social complexity; social network; primates; social bonding; laughter
The social brain hypothesis, an explanation for the unusually large brains of primates, posits that the size of social group typical of a species is directly related to the volume of its neocortex. To test whether this hypothesis also applies at the within-species level, we applied the Cavalieri method of stereology in conjunction with point counting on magnetic resonance images to determine the volume of prefrontal cortex (PFC) subfields, including dorsal and orbital regions. Path analysis in a sample of 40 healthy adult humans revealed a significant linear relationship between orbital (but not dorsal) PFC volume and the size of subjects' social networks that was mediated by individual intentionality (mentalizing) competences. The results support the social brain hypothesis by indicating a relationship between PFC volume and social network size that applies within species, and, more importantly, indicates that the relationship is mediated by social cognitive skills.
MRI; prefrontal cortex; stereology; social network
Although laughter forms an important part of human non-verbal communication, it has received rather less attention than it deserves in both the experimental and the observational literatures. Relaxed social (Duchenne) laughter is associated with feelings of wellbeing and heightened affect, a proximate explanation for which might be the release of endorphins. We tested this hypothesis in a series of six experimental studies in both the laboratory (watching videos) and naturalistic contexts (watching stage performances), using change in pain threshold as an assay for endorphin release. The results show that pain thresholds are significantly higher after laughter than in the control condition. This pain-tolerance effect is due to laughter itself and not simply due to a change in positive affect. We suggest that laughter, through an endorphin-mediated opiate effect, may play a crucial role in social bonding.
laughter; positive affect; pain threshold; endorphins; social bonding
Why are individuals altruistic to their friends? Theory suggests that individual, relationship and network factors will all influence the levels of altruism; but to date, the effects of social network structure have received relatively little attention. The present study uses a novel correlational design to test the prediction that an individual will be more altruistic to friends who are well-connected to the individual's other friends. The result shows that, as predicted, even when controlling for a range of individual and relationship factors, the network factor (number of connections) makes a significant contribution to altruism, thus showing that individuals are more likely to be altruistic to better-connected members of their social networks. The implications of incorporating network structure into studies of altruism are discussed.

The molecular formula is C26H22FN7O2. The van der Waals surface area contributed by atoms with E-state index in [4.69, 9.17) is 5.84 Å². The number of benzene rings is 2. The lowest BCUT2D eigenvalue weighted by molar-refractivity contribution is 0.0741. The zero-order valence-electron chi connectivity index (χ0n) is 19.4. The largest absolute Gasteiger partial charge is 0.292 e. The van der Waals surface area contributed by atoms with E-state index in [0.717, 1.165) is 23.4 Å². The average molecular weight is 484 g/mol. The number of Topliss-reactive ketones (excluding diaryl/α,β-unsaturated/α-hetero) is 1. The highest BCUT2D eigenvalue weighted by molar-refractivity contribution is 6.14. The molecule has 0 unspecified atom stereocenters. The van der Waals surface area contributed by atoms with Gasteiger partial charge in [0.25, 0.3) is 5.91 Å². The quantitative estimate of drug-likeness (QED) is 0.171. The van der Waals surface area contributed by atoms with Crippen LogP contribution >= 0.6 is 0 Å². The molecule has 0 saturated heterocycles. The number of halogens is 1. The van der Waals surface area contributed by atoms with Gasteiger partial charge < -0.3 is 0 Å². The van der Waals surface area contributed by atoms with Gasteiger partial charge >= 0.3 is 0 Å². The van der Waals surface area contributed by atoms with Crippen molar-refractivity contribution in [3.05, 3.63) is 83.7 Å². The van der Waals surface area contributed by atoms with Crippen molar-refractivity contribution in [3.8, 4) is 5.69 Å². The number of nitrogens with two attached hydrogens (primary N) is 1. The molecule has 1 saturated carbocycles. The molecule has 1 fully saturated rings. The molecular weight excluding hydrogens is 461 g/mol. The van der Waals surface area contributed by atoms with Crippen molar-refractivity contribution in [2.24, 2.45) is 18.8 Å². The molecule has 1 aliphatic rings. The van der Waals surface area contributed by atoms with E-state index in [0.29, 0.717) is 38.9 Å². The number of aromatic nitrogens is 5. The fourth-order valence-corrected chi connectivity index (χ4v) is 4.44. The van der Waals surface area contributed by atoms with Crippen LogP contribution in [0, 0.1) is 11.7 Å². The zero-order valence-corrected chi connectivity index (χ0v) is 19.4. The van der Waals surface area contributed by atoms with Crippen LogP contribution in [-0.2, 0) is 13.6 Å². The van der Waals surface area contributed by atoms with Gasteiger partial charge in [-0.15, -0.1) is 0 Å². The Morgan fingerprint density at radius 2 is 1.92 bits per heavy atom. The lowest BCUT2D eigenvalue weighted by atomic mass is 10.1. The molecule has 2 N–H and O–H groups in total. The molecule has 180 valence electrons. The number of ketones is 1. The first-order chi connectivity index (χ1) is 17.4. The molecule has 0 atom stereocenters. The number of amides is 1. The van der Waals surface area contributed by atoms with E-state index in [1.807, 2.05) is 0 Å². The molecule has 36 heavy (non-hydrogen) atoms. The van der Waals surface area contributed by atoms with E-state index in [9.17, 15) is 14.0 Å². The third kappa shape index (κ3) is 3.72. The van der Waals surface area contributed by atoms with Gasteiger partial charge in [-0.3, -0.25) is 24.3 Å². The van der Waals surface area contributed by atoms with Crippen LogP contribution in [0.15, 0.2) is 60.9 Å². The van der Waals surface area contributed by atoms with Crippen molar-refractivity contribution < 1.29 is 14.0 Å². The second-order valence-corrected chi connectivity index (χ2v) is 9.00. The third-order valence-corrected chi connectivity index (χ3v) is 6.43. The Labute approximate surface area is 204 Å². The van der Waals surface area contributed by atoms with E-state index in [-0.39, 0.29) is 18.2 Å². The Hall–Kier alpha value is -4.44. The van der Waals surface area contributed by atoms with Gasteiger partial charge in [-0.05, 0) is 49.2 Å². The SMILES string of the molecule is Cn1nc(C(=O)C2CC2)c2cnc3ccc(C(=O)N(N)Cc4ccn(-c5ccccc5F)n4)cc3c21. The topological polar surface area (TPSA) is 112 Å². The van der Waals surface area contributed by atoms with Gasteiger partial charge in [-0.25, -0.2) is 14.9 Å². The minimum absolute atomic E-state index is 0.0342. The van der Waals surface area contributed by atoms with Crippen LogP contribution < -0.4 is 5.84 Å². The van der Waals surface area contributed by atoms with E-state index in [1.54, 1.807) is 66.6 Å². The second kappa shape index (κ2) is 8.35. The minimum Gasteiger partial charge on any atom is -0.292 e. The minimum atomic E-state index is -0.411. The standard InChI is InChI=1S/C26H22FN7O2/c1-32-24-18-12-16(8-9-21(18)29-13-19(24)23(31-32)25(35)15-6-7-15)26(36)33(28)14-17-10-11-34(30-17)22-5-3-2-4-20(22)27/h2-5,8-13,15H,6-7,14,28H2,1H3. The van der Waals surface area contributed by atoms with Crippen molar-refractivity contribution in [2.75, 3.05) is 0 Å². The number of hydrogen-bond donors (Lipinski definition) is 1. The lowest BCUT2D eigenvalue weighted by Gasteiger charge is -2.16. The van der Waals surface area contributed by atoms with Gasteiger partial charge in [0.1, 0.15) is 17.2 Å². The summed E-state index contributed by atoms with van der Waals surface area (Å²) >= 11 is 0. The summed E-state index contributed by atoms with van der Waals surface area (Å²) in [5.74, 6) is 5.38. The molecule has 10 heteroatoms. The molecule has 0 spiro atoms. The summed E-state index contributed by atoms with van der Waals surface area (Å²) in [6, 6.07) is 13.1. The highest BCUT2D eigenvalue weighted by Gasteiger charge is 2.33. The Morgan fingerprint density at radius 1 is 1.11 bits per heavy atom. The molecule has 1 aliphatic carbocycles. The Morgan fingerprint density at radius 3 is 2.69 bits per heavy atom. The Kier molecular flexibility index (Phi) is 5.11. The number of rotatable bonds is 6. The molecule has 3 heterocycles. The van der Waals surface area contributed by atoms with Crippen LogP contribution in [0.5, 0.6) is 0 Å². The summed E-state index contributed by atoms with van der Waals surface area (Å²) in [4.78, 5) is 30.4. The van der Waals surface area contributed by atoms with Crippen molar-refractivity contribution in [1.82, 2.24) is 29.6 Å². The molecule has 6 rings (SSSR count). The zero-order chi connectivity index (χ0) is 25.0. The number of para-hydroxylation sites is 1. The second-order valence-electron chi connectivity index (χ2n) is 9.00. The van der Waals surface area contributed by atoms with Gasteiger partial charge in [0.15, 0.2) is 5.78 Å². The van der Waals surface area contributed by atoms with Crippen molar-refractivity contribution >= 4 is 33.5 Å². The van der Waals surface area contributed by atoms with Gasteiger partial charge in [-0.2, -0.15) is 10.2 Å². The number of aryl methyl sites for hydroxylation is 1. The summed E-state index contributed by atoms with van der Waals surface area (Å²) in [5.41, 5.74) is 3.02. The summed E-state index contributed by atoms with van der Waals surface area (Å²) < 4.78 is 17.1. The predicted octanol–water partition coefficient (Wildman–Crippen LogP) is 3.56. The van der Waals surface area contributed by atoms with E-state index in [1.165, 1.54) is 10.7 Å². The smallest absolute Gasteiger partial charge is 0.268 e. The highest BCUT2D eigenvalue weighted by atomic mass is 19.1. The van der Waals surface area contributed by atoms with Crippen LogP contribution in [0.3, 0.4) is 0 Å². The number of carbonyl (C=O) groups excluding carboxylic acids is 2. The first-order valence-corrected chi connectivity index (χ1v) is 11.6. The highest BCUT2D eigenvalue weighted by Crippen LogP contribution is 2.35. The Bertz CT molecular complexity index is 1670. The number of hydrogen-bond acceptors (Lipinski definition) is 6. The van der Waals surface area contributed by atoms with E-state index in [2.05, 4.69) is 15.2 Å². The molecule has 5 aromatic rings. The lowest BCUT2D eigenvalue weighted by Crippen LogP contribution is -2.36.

altruism; network; friendship; cooperation
Physical exercise is known to stimulate the release of endorphins, creating a mild sense of euphoria that has rewarding properties. Using pain tolerance (a conventional non-invasive assay for endorphin release), we show that synchronized training in a college rowing crew creates a heightened endorphin surge compared with a similar training regime carried out alone. This heightened effect from synchronized activity may explain the sense of euphoria experienced during other social activities (such as laughter, music-making and dancing) that are involved in social bonding in humans and possibly other vertebrates.
endorphins; rowing; synchronized performance; euphoria
Most primates are intensely social and spend a large amount of time servicing social relationships. In this study, we use social network analysis to examine the relationship between primate group size, total brain size, neocortex ratio and several social network metrics concerned with network cohesion. Using female grooming networks from a number of Old World monkey species, we found that neocortex size was a better predictor of network characteristics than endocranial volumes. We further found that when we controlled for group size, neocortex ratio was negatively correlated with network density, connectivity, relative clan size and proportional clan membership, while there was no effect of neocortex ratio on change in connectivity following the removal of the most central female in the network. Thus, in species with larger neocortex ratios, females generally live in more fragmented networks, belong to smaller grooming clans and are members of relatively fewer clans despite living in a closely bonded group. However, even though groups are more fragmented to begin with among species with larger neocortices, the removal of the most central individual does cause groups to fall apart, suggesting that social complexity may ultimately involve the management of highly fragmented social groups while at the same time maintaining overall social cohesion. These results emphasize a need for more detailed brain data on a wider sample of primate species.